LITTLE JOE THE WRANGLER lyrics by “Jack” Thorp (N. Howard Thorp, 1867-1940)

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LITTLE JOE THE WRANGLER
lyrics by “Jack” Thorp (N. Howard Thorp, 1867-1940)

Little Joe, the wrangler,
will never wrangle more;
His days with the “remuda”
—they are done.
‘T was a year ago last April
he joined the outfit here,
A little “Texas stray”
and all alone.

‘T was long late in the evening
he rode up to the herd
On a little old brown pony
he called Chow;
With his brogan shoes and overalls
a harder-looking kid
You never in your life
had seen before.

His saddle ‘t was a southern kack
built many years ago,
An O.K. spur on one foot
idly hung,
While his “hot roll” in a cotton sack
was loosely tied behind
And a canteen from the saddle horn
he’d slung.

He said he’d had to leave his home,
his daddy’d married twice
And his new ma beat him
every day or two;
So he saddled up old Chow one night
and “lit a shuck” this way—
Thought he’d try and paddle now
his own canoe.

Said he’d try and do the best he could
if we’d only give him work,
Though he did n’t know “straight” up
about a cow;
So the boss he cut him out a mount
and kinder put him on,
For he sorter liked the little stray
somehow.

Taught him how to herd the horses
and to learn to know them all
To round ’em up by daylight;
if he could
To follow the chuck-wagon
and to always hitch the team
And help the “cosinero”
rustle wood.

We’d driven to Red River
and the weather had been fine;
We were camped down on the south side
in a bend,
When a norther commenced to blowing
and we doubled up our guards,
For it took all hands
to hold the cattle then.

Little Joe, the wrangler,
was called out with the rest,
And scarcely had the kid
got to the herd,
When the cattle they stampeded;
like a hailstorm, long they flew,
And all of us were riding
for the lead.

‘Tween the streaks of lightning
we could see a horse far out ahead—
‘T was little Joe, the wrangler,
in the lead;
He was riding “Old Blue Rocket”
with his slicker ‘bove his head,
Trying to check the leaders
in their speed.

At last we got them milling
and kinder quieted down,
And the extra guard
back to the camp did go;
But one of them was missin’
and we all knew at a glance
‘Twas our little Texas stray
—poor wrangler Joe.

Next morning just at sunup
we found where Rocket fell,
Down in a washout
twenty feet below
Beneath his horse, mashed to a pulp,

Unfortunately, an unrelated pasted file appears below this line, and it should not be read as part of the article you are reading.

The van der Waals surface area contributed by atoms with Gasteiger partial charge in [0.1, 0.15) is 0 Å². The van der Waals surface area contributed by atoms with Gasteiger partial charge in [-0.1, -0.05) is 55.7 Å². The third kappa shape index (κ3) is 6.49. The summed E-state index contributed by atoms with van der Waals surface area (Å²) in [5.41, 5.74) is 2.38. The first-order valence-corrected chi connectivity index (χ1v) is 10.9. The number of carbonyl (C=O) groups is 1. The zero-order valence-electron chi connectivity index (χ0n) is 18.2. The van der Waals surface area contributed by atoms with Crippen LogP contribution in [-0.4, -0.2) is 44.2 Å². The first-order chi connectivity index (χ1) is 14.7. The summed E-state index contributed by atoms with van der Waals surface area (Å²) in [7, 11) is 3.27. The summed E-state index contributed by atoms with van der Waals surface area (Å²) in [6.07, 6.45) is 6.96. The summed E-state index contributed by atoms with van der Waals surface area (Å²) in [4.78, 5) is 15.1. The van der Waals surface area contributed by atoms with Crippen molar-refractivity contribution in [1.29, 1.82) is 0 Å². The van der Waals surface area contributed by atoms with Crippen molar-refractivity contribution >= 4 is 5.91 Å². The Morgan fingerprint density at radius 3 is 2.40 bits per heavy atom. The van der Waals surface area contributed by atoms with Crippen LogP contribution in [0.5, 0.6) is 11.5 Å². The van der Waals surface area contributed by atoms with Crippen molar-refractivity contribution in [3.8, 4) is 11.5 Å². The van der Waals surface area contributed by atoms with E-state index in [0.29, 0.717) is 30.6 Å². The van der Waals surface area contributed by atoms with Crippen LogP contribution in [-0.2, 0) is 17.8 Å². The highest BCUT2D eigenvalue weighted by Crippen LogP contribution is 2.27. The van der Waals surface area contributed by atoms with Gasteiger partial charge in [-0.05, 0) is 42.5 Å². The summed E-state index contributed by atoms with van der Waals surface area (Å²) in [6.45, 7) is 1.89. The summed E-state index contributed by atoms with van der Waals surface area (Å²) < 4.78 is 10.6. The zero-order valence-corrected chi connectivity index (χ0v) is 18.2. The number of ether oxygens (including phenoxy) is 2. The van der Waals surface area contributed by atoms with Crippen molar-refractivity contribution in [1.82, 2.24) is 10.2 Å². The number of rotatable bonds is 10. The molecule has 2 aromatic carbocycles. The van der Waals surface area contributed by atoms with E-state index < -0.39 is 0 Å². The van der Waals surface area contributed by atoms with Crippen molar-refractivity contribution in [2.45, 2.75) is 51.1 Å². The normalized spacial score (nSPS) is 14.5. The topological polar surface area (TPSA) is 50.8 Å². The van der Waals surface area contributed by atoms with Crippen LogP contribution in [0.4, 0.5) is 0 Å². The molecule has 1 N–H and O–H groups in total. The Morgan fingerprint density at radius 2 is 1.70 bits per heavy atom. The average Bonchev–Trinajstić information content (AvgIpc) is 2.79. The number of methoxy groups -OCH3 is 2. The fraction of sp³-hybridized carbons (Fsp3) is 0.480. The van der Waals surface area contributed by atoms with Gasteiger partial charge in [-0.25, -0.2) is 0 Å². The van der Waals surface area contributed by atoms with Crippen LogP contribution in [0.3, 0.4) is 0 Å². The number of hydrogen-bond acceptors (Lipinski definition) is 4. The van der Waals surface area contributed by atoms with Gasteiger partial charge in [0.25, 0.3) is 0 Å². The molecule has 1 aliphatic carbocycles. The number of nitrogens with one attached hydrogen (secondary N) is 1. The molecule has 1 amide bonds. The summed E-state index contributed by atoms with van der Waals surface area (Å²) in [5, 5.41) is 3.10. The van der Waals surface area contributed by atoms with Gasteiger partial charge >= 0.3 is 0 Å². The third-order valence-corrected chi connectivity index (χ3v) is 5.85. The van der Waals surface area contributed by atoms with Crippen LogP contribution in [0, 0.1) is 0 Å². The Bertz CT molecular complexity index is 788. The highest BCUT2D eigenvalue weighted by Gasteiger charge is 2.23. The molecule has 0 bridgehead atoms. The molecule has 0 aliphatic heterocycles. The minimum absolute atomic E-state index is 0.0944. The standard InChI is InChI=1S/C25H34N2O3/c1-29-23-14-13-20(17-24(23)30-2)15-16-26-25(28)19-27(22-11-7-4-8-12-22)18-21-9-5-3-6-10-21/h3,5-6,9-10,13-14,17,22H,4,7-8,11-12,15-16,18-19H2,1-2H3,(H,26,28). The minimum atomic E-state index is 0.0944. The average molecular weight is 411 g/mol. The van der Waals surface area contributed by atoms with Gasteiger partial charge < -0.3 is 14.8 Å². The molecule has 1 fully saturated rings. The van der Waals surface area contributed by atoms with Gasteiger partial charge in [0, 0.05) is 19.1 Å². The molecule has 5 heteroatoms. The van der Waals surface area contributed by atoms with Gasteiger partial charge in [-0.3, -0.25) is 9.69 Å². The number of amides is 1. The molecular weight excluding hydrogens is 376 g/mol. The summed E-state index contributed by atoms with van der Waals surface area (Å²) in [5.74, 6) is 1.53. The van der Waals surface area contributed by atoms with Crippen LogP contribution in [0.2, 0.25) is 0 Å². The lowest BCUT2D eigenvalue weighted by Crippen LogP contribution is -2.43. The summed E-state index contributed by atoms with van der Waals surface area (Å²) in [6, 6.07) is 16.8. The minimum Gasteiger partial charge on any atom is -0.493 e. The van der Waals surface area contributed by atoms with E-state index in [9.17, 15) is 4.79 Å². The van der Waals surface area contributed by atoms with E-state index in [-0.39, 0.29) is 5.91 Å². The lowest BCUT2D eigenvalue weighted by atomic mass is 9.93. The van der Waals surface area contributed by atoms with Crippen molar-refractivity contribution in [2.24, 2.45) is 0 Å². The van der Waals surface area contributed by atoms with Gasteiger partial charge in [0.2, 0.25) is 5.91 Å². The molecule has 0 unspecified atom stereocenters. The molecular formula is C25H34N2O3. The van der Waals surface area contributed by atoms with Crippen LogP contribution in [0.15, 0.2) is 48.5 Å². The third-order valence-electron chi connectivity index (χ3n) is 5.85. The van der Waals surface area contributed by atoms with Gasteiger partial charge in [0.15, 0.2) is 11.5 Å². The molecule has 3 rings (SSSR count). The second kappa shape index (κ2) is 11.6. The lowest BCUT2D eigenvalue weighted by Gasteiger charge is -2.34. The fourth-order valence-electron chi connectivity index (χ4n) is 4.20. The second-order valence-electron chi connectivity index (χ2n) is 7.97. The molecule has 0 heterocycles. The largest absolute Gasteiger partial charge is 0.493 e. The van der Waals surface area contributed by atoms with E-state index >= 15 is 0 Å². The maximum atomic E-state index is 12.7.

his spurs had rung the knell
For our little Texas stray
—poor Wrangler Joe.

by Jack Thorp from “Songs of the Cowboys,” 1921

There’s no better introduction to “Little Joe the Wranger” than that by the great cowboy troubadour Don Edwards, in a video from the 2008 Western Folklife Center’s National Cowboy Poetry Gathering, a part of his “The Ghost of Jack Thorp.”

Jack Thorp collected cowboy songs and poems across the west for nearly 20 years, starting in the late 1800s. He first published them in 1908, in a small book called Songs of the Cowboys. The next edition of the book, in 1921, was greatly expanded, and included over a hundred songs and poems, including 25 pieces written Thorp.

Thorp introduces the poem in the 1912 book, “Written by me on the trail of herd of O Cattle from Chimney Lake, New Mexico, to Higgins, Texas, 1898. On trail were the following men, all from Sacramento Mountains or Crow Flat: Pap Logan, Bill Blevens, Will Brownfield, Will Fenton, Lije Colfelt, Tom Mews, Frank Jones, and myself. It was copyrighted and appeared in my first editions of Songs of the Cowboys published in 1908.”

There are many fine and varied renditions, including those by Red Steagall; Roy Rogers and Emmy Lou Harris; and for something entirely different, Marlene Dietrich chimes in, in the 1939  film, Destry Rides Again.

Baxter Black has some moving memories about the song on a 2009 edition of NPR’s What’s in a Song.

You can view Jack Thorp’s entire book on line in many places, including Archive.org and on Google Books.

Find more about Jack Thorp in features at CowboyPoetry.com.

This 1917 photo by Lewis Wickes Hine (1874-1940) is described,”Bartrum Choate, a 12-year-old boy driving colts to town. Works for W.F. Barber, Route 3, Lawton, Okla.” It is from the Library of Congress Prints and Photographs Division. Find more about it here.